9. Resigning him should be option 1 for the Twins, and I think it is. They've reportedly offered him extensions the last few years and he's turned them all down. I'd guess those numbers were around the 5/80 type idea suggested in the original article. Berrios seems to be willing to bet that he can get more than that, and, frankly, he should make that bet. He's been incredibly durable and had no injury issues. If I remember correctly he just set the team record for consecutive starts with 4 or fewer runs allowed (or something like that). If 5/80ish is all he can get on the market I'd be absolutely
  10. In a vacuum I move Garver for pitching at the deadline if I can. There are a number of contenders who could use him and may be able to bring back a legit pitching prospect. But I think this comes down to other moves and what the rest of the offense looks like. Can we move Sano? Cruz won't be back so there's DH ABs to go around. Do they want to move Kirilloff to first more or less full time? Extra depth at catcher is good with the beating they take back there (this year is a great example). But Garver is also 30 so have to take that into consideration. My preference would be to hold onto t
  11. 3 Full blown starters- No/limited inning/pitch counts. If they're getting people out let them go as long as they can. 4 Long guys- 2 pairs. "Starter" gets the first 5, "reliever" gets the last 4. Example: Happ gets first 5 innings, Dobnak gets last 4. Next time through rotation Dobnak gets first 5, Happ gets last 4. (They're just examples of back end guys, I don't want to see either of them really pitch right now) 6 relievers- 3 "go to" guys used in concert with the 3 starters. 3 "mid-reliever" types who come in when 1 of the 4 long guys have a bad game (2nd long guy always comes in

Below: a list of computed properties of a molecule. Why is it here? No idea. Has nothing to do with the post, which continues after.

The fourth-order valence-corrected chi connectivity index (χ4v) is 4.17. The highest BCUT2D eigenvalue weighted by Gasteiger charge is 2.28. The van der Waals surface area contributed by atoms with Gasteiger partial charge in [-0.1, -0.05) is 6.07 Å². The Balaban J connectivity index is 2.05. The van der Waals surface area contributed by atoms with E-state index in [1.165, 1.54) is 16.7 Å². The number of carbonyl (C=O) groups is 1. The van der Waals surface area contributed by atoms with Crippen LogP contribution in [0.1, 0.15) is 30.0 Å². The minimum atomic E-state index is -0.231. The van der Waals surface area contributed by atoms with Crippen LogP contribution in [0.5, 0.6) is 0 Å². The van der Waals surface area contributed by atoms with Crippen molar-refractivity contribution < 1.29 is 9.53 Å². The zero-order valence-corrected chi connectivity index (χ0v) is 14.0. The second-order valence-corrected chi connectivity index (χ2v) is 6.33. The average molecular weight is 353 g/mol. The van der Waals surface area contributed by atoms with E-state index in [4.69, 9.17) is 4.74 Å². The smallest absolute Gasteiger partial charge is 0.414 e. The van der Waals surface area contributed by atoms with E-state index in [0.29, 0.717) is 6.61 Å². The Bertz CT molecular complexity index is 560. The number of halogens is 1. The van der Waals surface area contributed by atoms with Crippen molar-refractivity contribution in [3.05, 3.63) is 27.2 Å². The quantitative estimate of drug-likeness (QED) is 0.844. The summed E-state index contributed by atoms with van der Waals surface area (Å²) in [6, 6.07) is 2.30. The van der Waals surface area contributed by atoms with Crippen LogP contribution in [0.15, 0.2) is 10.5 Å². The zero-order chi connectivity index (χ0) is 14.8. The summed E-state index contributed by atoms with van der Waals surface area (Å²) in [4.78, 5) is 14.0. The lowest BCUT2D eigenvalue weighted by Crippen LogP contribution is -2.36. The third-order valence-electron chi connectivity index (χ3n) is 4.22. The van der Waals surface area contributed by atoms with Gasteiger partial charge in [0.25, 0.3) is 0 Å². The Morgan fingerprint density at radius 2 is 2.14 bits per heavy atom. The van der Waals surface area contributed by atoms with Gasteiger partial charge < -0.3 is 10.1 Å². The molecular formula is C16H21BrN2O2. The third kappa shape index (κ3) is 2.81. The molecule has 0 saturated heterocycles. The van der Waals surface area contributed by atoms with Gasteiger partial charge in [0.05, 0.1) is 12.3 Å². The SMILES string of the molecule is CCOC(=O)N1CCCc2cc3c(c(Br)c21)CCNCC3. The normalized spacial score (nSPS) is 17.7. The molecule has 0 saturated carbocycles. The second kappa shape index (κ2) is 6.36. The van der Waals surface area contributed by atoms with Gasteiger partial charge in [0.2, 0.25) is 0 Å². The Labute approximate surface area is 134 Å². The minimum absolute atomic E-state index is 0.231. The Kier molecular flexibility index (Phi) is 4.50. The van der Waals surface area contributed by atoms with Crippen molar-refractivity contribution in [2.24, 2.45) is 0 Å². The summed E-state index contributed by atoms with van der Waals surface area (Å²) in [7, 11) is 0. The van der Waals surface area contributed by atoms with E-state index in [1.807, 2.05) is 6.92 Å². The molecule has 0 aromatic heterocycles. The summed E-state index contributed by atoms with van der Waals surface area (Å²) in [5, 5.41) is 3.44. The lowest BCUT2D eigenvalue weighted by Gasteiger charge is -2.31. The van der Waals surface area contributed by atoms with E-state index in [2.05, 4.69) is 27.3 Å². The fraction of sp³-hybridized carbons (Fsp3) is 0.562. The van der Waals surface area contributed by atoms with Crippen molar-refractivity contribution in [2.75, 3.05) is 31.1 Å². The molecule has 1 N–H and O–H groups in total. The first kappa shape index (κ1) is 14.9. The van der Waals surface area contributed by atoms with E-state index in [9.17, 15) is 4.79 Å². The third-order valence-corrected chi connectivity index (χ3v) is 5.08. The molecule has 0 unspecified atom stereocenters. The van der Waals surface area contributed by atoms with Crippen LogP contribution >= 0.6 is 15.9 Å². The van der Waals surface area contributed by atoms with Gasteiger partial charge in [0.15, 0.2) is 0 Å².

12. According to Gleeman in his Athletic article today, Ober has the second longest average extension in the bigs at 7'2" (Tyler Glasnow #1 at 7'3"). Gleeman says 7'2" is "nearly a foot more than the MLB norm" for what it's worth.
  13. I think it's a combination of spreadsheet and wanting him to build confidence. I think getting him his first ML "W" would have been a nice confidence boost, though. 1 more inning, after the team just extended the lead to 7, felt like a good way to let him get the pride of that first "W" (even though I think pitcher W's are a useless stat, it's still nice to get). Think it set itself up nicely to get him that boost, get 4 relievers an inning of work, and not have him throw a crazy number of pitches on the night.
  14. Houston is the best hitting, and hardest to strikeout, team in the league and he struck out 7 over 5 against them. Certainly not anointing him the ace of the future, but his last 3 starts have been him doing what he should against bad hitting teams (8 innings, 1 earned, 10 Ks against KC and Sea) and looking quite good against a very good hitting Hou team (5 innings, 2 earned, 7 Ks). I wouldn't list that as blowing people away necessarily, but it is definitely noteworthy and should give a little hope for the future in this bleak mess of a season. Hard to wrap our heads around, and get exci
  15. Happ has been an above average pitcher in the majors all but 1 year since 2015. If you want to complain about Shoemaker in the 5 spot, fine. But if you're suggesting you expected Happ to be as bad as he has been recently you were simply ignoring his previous performance. He wasn't expensive, or flashy, or anything like that, but there was every reason to expect him to be a serviceable back end of the rotation arm. Especially in a year where you're going from 60 games to 162.
×
×
  • Create New...